I don’t think that someone can identify as a Person of Color simply for being Jewish. There are a fair number of Jews who are People of Color, but there are also a lot of Jews who are white. I am a white Jew – my great-grandparents immigrated to the United States from eastern Europe and I have white-skin privilege.
I believe that historically, eastern European Jewish immigrants to the United States were not considered to be white, just like Irish immigrants were excluded from the “white” construction. As we assimilated into the dominant (white) culture, we were granted membership into the proverbial white club, with its membership benefit of white privilege.
It gets tricky because Christian culture often intersects with white culture. I have often felt like my experiences don’t match up with the dominant white narrative, or like I don’t fit in with groups of other white people. But upon examining what makes my experiences different from those of other white people, it’s the fact that I’m Jewish and not Christian, rather than a difference in skin color. My religious and cultural narrative is not reflected by the dominant Christian narrative, but my skin color and associated privileges are reflected by the dominant white narrative. Is it possible that someone could deny me a job interview based on my obviously Jewish name? Yes. Is it possible that someone could be harassed, discriminated against, or brutalized for wearing tzit tzit, tfillin, and a kippah? Absolutely. But those actions are a reflection and result of Christian supremacy, not white supremacy.
Of course, many white people do not fit perfectly into the white narrative, because much of the Christian narrative is the same as the white narrative. There is definitely a constructed ideal of what it means to be a “perfect” white person, and one of the characteristics of the ideal white person is Christianity. But I think there is room for a nuanced analysis that notes the varying degrees to which people with white-skin privilege actually conform to the white ideal.
Judaism is a religion and a culture, not an ethnicity or race. The fact that people can and do convert to Judaism illustrates the fact that it is not an ethnicity or race – I can’t convert to being Black or Ainu. There are Jews all over the world from a variety of ethnic and racial backgrounds – some are People of Color, some are not. Judaism in and of itself does not make someone white or a Person of Color.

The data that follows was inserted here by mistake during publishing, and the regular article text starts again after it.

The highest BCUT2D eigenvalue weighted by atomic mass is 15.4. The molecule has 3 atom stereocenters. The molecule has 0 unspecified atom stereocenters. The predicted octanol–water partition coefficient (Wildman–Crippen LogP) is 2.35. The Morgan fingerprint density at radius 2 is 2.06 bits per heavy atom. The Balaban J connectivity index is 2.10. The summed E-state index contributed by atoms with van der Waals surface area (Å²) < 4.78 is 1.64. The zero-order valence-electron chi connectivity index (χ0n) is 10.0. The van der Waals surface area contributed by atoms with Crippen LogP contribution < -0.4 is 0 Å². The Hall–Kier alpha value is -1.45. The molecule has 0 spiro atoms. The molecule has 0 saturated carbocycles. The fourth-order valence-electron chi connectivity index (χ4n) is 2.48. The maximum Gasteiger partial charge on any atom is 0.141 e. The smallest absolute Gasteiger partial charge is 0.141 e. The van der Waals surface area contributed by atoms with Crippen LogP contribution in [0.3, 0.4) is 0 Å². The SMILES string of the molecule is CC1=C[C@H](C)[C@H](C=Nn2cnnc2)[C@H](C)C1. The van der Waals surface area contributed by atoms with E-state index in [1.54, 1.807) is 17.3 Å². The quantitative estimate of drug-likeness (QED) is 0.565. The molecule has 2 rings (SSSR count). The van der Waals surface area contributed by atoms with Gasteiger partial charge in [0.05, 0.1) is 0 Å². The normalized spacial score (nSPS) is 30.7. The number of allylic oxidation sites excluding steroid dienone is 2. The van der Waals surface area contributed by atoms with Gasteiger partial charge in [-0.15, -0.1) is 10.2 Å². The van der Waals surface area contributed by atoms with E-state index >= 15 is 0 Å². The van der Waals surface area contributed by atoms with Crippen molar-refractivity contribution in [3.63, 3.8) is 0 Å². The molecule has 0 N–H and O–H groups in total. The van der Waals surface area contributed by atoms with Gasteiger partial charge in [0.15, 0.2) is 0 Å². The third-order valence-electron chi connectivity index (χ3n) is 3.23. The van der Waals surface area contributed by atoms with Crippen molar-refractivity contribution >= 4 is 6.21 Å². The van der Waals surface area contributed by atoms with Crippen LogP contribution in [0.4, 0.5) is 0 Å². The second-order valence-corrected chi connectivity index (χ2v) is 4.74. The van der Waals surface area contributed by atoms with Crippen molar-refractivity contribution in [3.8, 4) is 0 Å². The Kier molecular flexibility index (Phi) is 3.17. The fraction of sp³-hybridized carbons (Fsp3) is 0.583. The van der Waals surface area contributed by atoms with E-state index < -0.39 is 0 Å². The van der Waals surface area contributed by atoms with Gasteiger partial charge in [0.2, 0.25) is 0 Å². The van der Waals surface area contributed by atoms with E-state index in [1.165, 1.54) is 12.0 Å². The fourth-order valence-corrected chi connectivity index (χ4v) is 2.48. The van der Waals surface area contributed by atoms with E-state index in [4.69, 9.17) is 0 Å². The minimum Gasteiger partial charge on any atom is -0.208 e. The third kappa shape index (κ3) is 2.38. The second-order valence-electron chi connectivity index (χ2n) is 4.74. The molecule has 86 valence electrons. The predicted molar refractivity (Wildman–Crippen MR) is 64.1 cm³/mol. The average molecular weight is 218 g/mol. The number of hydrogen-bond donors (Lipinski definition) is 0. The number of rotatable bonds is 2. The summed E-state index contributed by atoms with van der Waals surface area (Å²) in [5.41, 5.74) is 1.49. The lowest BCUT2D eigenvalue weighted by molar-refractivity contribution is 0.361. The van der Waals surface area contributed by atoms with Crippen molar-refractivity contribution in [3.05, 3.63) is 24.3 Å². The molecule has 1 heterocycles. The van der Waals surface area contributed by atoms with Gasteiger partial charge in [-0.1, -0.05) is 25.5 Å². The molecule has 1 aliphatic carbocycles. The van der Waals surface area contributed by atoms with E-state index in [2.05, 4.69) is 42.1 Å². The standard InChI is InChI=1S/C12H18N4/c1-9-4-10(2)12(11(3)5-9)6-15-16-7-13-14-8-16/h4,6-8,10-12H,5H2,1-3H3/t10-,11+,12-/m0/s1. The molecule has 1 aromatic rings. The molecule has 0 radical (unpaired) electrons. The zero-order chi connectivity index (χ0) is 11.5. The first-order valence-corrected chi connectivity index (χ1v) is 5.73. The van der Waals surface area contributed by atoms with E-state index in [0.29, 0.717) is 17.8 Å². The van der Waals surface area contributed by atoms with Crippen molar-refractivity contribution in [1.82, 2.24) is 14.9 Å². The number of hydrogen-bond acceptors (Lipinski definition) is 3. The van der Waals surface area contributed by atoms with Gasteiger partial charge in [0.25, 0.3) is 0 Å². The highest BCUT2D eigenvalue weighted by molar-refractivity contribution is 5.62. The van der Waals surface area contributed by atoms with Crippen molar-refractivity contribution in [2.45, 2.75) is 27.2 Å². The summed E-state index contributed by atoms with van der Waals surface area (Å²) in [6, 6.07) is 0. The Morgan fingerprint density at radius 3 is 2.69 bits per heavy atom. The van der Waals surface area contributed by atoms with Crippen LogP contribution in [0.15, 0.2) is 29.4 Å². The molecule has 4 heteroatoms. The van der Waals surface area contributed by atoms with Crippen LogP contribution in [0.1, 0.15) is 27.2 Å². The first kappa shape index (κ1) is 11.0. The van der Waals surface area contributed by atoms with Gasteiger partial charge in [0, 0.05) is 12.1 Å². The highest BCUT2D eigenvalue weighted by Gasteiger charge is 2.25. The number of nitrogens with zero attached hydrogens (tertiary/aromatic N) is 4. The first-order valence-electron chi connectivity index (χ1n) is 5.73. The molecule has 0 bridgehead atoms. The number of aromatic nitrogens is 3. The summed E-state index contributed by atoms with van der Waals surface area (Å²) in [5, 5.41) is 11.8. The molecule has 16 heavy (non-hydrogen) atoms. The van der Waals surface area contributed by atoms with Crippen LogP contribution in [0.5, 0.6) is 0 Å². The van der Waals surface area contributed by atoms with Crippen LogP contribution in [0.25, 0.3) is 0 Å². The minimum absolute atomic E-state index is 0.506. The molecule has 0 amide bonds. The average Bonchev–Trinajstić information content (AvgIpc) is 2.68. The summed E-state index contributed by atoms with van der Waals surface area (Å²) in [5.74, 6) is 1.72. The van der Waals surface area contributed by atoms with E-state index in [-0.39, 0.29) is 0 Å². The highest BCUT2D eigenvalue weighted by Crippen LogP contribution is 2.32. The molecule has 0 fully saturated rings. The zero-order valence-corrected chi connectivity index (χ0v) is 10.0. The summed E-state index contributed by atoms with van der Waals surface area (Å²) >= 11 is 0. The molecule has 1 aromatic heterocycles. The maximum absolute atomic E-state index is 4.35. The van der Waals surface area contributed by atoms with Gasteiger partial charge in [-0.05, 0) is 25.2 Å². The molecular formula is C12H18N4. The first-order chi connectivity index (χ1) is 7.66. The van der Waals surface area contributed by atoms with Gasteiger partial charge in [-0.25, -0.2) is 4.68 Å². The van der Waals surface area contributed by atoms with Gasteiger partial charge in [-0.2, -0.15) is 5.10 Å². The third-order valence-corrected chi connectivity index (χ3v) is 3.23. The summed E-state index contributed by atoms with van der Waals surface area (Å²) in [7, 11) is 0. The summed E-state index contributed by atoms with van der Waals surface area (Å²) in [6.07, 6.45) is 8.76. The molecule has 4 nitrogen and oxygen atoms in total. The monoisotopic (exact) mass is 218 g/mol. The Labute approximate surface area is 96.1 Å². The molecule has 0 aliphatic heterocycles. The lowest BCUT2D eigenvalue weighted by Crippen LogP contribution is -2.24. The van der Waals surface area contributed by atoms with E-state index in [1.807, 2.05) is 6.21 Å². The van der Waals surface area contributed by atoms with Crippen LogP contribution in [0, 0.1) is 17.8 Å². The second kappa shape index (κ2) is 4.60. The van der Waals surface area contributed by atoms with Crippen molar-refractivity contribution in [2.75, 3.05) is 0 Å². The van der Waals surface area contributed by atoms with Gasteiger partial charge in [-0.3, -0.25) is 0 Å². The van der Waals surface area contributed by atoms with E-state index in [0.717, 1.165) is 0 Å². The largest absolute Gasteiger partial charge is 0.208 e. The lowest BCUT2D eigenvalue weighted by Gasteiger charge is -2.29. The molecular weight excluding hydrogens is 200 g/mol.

Thank you for this post! I’ve also heard from people about being ethnically Jewish too, though? I don’t know. Certainly, I’ve had a lot of trouble when trying to convince white Jewish people that they are white and do, in fact, have white privilege. :P Also, trying to clarify the differences between being ethnically and racially oppressed and how they may often go together or blend together for people of colour, but, like, for, say, a Welsh or an Irish person, they may experience ethnic oppression but not racial oppression (anymore). If that makes sense? My thoughts keep being confused on this, but I am very tired of how white ethnically marginalized people will compare their struggles to mine as a person of colour who is both racially and ethnically marginalized … as though they’re the same thing. And they’re not, they’re really not..
No, they’re not the same thing, but being Jewish is an ethnicity—or rather, several different ethnicities, and I find it kind of odd when people try to deny that. The fact that you can convert into Judaism (as a religion) doesn’t make Jewishness (as an identity) not-an-ethnicity. If I were to decide I don’t want anything to do with being a religious Jew today, that would not change the fact that I grew up in a culture with distinct differences from the American mainstream. Nor would, I suspect, my conversion make me okay in the eyes of extreme white supremacist/Neo-Nazi bigots. White Jews today mostly have white privilege, but that doesn’t mean we never experience racialization. Not to the same extent of PoC, of course, but it does happen on occasion. (This is all from an American point of view. In other countries, it may be different, I don’t know.) And no, I don’t consider the position of an Irish-descended person in the U.S. to be at all equivalent to being Jewish.
I think the dominant anti-racist viewpoint currently does a poor job of acknowledging the American Jewish experience. That doesn’t give white Jews a get-out-of-privilege-free card, but as a Jew I often feel miffed by the anti-racist narrative of whiteness. Because I haven’t ever felt fully a part of the dominant white American culture, nor can I relate to some of the stuff that’s said about what whiteness is. Like the stuff about whites feeling as though they don’t have a culture, etc.? That’s never been true of me, at all.
This is complicated stuff. I really recommend “The Past Didn’t Go Anywhere” for a good discussion of many of these issues.
I admit to sometimes being frustrated to non-Jews telling Jews what our identity should be and explaining our identities and experiences of oppression and privilege for us. I’m not saying that non-Jews have no place in the conversation, but I think there needs to be some acknowledgment that just as we may not know your experiences, you are not the experts on ours, either.